University of Cambridge > > Babraham Seminar > Transcriptional control of pluripotent stem cell fate by the Nucleosome Remodelling and Deacetylation (NuRD) complex

Transcriptional control of pluripotent stem cell fate by the Nucleosome Remodelling and Deacetylation (NuRD) complex

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Chromatin remodelling complexes play essential roles in metazoan development through widespread control of gene expression. The genetic requirements for many of the components of such complexes have been described, and their biochemical activities characterised in vitro, yet the precise molecular mechanisms by which chromatin remodellers impact transcriptional regulation in vivo remain ill-defined. In my lab we have been studying the Nucleosome Remodelling and Deacetylation (NuRD) complex in mouse ES cells. Functionally, NuRD is required for pluripotent cells to properly undergo lineage commitment both in vitro and in vivo, and mouse embryos lacking key NuRD components die in peri-implantation stages. Despite these profound developmental defects, NuRD deficiency in ES cells results in only moderate gene expression changes, with the majority of genes changing by less than two-fold. These small transcriptional changes nevertheless result in a profound phenotype of developmental failure. I will present or latest results in defining molecularly how the enzymatic activities of NuRD fine-tune transcription in mouse ES cells, and how biochemical dissection of NuRD can be used to define NuRD function during lineage commitment.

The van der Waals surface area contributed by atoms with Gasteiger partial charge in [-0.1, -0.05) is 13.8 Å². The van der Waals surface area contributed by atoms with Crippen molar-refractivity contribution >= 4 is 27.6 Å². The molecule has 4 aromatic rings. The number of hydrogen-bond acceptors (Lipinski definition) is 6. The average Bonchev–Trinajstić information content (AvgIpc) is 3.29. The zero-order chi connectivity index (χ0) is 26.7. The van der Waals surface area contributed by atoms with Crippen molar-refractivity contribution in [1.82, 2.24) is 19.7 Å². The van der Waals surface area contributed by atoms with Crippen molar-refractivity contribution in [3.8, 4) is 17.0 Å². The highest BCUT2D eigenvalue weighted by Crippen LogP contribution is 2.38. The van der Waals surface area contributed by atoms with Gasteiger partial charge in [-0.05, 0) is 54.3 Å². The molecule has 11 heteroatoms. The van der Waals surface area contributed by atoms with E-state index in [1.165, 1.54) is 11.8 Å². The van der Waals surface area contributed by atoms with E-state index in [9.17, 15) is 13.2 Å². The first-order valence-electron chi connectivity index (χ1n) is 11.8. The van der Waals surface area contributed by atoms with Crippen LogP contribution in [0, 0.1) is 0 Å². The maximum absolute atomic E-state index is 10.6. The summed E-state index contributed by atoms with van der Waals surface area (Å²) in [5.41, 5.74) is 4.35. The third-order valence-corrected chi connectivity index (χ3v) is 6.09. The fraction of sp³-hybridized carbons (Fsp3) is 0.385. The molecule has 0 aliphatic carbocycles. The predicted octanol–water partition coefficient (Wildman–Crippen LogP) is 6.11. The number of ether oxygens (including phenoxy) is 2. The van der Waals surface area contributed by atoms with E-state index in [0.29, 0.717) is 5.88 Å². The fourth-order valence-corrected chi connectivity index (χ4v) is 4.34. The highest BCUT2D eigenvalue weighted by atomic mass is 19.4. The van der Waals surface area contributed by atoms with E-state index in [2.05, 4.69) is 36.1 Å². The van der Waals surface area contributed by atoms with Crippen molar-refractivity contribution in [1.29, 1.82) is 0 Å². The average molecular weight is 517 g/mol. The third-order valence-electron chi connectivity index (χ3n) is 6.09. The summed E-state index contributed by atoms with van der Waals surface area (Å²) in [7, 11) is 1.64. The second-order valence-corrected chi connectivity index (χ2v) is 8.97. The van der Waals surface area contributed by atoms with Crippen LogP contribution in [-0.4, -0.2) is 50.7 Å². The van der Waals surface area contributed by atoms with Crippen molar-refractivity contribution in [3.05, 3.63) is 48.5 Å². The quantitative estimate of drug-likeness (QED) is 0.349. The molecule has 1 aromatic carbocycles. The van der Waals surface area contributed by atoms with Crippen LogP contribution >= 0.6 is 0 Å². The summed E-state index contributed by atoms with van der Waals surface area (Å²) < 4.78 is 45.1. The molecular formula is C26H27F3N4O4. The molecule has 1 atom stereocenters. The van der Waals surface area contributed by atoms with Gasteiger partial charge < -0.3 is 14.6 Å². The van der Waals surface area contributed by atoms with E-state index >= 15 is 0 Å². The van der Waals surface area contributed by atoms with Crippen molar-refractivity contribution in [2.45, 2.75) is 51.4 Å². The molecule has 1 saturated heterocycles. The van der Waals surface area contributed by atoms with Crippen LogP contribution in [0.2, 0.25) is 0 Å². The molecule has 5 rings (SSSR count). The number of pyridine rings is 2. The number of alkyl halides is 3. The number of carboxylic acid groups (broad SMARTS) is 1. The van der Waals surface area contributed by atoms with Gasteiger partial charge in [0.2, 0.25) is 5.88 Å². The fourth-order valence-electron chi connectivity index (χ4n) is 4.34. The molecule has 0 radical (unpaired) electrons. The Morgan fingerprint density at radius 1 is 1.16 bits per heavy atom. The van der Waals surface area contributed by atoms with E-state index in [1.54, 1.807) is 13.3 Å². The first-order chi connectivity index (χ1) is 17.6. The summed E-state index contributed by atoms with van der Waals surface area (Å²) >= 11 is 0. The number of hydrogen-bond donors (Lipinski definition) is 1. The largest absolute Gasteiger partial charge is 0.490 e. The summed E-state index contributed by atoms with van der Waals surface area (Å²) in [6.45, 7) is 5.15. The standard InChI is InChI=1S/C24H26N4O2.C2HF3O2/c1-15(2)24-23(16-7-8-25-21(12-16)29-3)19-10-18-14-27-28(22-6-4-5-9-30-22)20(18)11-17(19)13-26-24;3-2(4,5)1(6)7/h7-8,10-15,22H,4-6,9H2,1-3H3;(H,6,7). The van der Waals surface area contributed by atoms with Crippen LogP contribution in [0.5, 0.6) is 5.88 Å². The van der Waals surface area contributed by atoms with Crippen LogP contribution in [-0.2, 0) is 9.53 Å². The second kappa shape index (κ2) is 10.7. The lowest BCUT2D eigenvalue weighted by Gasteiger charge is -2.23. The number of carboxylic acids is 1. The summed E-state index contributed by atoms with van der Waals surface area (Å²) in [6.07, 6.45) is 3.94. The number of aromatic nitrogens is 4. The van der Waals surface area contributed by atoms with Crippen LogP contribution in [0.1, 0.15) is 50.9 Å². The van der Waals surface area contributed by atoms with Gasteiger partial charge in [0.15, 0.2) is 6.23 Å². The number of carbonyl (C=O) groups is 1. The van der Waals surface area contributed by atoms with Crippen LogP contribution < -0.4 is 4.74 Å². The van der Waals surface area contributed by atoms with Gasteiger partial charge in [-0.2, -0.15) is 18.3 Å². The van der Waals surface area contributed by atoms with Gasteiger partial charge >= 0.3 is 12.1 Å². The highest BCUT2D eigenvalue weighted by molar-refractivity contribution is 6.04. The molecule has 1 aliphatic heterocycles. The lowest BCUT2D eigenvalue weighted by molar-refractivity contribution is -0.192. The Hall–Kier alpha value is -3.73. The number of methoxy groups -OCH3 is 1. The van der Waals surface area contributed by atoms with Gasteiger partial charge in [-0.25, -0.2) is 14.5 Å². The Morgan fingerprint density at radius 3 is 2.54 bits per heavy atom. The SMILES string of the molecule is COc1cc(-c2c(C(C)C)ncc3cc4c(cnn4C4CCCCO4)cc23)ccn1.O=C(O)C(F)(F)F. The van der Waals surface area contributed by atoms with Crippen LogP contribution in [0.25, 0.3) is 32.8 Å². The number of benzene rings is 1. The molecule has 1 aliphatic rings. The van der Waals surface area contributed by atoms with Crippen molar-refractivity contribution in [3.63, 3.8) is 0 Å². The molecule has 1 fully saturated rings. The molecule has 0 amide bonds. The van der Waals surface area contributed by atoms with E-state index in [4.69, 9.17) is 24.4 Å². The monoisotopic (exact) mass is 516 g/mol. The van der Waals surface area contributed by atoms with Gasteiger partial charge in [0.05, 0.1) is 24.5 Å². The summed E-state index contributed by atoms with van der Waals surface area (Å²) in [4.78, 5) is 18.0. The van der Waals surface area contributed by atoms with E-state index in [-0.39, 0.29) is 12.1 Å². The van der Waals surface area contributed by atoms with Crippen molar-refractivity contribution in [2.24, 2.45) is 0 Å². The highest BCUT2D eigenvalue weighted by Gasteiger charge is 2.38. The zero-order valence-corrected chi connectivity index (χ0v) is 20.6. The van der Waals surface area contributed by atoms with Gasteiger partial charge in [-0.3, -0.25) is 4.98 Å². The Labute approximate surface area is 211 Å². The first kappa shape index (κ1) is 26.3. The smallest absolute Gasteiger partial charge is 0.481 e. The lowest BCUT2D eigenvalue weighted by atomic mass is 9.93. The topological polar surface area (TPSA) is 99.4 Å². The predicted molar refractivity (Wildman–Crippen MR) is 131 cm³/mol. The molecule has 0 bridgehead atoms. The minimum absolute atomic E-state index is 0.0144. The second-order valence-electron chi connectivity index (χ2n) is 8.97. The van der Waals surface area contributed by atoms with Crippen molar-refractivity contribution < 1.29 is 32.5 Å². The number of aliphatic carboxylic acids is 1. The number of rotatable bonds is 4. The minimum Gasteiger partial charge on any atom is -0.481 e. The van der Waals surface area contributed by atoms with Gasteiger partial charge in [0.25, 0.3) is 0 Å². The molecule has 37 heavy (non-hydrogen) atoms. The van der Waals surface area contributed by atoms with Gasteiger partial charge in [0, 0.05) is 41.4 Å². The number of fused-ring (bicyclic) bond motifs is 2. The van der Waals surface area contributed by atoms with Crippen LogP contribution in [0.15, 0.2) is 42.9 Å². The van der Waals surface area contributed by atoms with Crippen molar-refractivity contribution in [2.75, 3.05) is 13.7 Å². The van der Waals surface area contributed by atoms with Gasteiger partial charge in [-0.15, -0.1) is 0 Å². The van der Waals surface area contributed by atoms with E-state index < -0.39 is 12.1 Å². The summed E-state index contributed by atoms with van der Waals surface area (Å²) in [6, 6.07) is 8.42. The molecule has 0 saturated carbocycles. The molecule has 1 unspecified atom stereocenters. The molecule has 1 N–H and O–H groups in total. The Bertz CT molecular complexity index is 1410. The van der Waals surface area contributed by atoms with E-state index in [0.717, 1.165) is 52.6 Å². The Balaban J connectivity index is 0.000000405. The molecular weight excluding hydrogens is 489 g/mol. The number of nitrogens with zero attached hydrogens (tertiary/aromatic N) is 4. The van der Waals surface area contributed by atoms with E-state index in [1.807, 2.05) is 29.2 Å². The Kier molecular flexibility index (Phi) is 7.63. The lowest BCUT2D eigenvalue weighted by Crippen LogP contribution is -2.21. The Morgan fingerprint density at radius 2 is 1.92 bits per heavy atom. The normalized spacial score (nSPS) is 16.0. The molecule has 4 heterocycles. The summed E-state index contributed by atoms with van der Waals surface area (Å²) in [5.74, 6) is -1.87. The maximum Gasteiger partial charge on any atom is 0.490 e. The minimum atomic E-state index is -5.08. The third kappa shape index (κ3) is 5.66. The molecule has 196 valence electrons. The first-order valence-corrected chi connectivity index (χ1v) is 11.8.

This talk is part of the Babraham Seminar series.

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